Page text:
Controlling the CV inputs of the Arturia Microbrute using the Electro-Harmonix 8 Step sequencer. Free running and synced to Midi Clock from Logic Pro X
Brute LFO is an iOS App for iPhone, iPad & iPod Touch, which outputs control voltages (CV) from the device’s headphone output. Connect it to your Arturia Microbrute or other analog gear, like a Modular Synthesizer, to modulate your sounds. The headphone output voltages aren’t very high on iOS devices, so it’s more of a subtle modulation, but Brute LFO also sounds awesome when pushed into audio range. There are two simultaneous oscillators and a third one to modulate the other two’s frequency. Switch on “Brute” mode to dirty the waveforms up some more. Not shown in the video: The performance pad mode, in which you can use two touch pads to adjust four parameters simply by swiping your fingers on the screen.
Visit the Brute LFO website here:
“The Brute LFO is a powerful low frequency oscillator that modulates your analog gear. If you have a hardware synth that allows you to use external gear to modulate the pitch, the filter, or any other parameter, just plug the Brute LFO into the CV in and start playing. It consists of three separate LFOs. LFO 1 and 2 can be controlled using the control elements in the top half of the screen. The big knob in he middle sets the rate of both the LFOs. Additionally you can change the waveforms of the LFOs, detune LFO 2 and change its phase. The amount knob in the top half also sets the overall amount of the modulation. The elements on the bottom half (LFO 3) can be used to modulate the frequency of LFO 1 and 2. And the brute switch destroys everything!”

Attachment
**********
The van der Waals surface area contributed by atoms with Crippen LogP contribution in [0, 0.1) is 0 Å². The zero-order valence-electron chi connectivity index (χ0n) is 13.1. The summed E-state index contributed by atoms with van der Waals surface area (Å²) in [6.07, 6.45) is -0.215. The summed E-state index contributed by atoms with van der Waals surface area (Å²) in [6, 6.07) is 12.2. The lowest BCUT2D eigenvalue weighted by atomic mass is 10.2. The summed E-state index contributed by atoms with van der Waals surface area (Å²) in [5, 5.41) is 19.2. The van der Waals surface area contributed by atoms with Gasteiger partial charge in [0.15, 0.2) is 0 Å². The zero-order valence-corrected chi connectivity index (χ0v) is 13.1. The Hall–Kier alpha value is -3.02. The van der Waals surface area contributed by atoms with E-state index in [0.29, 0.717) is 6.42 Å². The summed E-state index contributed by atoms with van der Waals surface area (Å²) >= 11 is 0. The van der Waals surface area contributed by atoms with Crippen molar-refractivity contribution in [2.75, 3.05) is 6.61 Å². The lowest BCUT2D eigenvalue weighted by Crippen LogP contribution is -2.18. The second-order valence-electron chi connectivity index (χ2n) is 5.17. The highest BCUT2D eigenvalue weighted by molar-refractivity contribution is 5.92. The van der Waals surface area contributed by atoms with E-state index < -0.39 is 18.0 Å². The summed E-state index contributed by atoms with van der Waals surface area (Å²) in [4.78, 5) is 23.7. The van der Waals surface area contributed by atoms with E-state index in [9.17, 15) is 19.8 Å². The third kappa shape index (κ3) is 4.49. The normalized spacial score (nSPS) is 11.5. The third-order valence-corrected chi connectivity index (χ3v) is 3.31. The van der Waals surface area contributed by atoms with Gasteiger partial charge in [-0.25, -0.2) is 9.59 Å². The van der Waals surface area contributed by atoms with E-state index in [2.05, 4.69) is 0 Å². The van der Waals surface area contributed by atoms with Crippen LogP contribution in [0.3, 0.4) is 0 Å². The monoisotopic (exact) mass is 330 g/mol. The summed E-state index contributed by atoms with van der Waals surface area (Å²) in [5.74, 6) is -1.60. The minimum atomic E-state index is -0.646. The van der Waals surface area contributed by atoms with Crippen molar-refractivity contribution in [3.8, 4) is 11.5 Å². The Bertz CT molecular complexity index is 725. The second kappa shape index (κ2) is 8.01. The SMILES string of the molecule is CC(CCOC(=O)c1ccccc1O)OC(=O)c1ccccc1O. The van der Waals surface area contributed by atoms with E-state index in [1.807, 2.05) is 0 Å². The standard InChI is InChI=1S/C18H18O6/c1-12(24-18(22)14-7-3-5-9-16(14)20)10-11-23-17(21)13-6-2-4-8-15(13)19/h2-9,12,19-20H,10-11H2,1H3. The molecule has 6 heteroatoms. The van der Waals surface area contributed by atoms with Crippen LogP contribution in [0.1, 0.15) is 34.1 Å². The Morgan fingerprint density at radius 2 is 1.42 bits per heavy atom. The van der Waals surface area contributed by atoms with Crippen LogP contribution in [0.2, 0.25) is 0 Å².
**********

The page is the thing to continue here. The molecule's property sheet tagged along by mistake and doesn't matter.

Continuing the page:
Just going through some of the sounds in the Arp 2600 V2 Bank.
Going through yet more of the Arp 2600 V2 patches.
Analog Laboratory is an extremely powerful software synthesizer solution.
First of all, Analog Laboratory offers 4300 legendary classic synthesizer sounds from Arturia’s vintage analog recreations: Mini V, Prophet V, CS-80, Jupiter-8, ARP, Prophet VS,Moog Modular V, Wurlitzer and Oberheim SEM V.
But Analog Laboratory goes further by offering a unique interface to tweak them all as well as the ability to edit each of them in depth, in the original synthesizer*.
With the addition of 200 scenes organized by genres, including drum loops, advanced arpeggiation melodies and ways to allocate sounds to different parts of your keyboard, Analog Laboratory is likely to become your favorite synth workstation, constantly feeding your creativity with inspiring ideas.
Background video description:
In this video I am using the Arturia Spark Vintage drum machine along with the Sonic Projects OP-X PRO-II. This is part of one of my original compositions that is still in the making. Thanks for taking the time to check it out!
How to make drum sounds with the Arturia MicroBrute, including a kick/bass drum, high hats and a sort of “hand clap”. Pause the video on the stills to check out the positions of all the controls required to recreate these sounds.
In a fairly non-musical environment (straight note on, without a single inch of grace), a simple investigation on waveforms and their treatmens on Arturia MicroBrute. Ultrasaw, Pulse Width, Metal Triangle; plus Subosc and Fifth third harmonic suboscillation. No musical efforts, just waveform (be careful).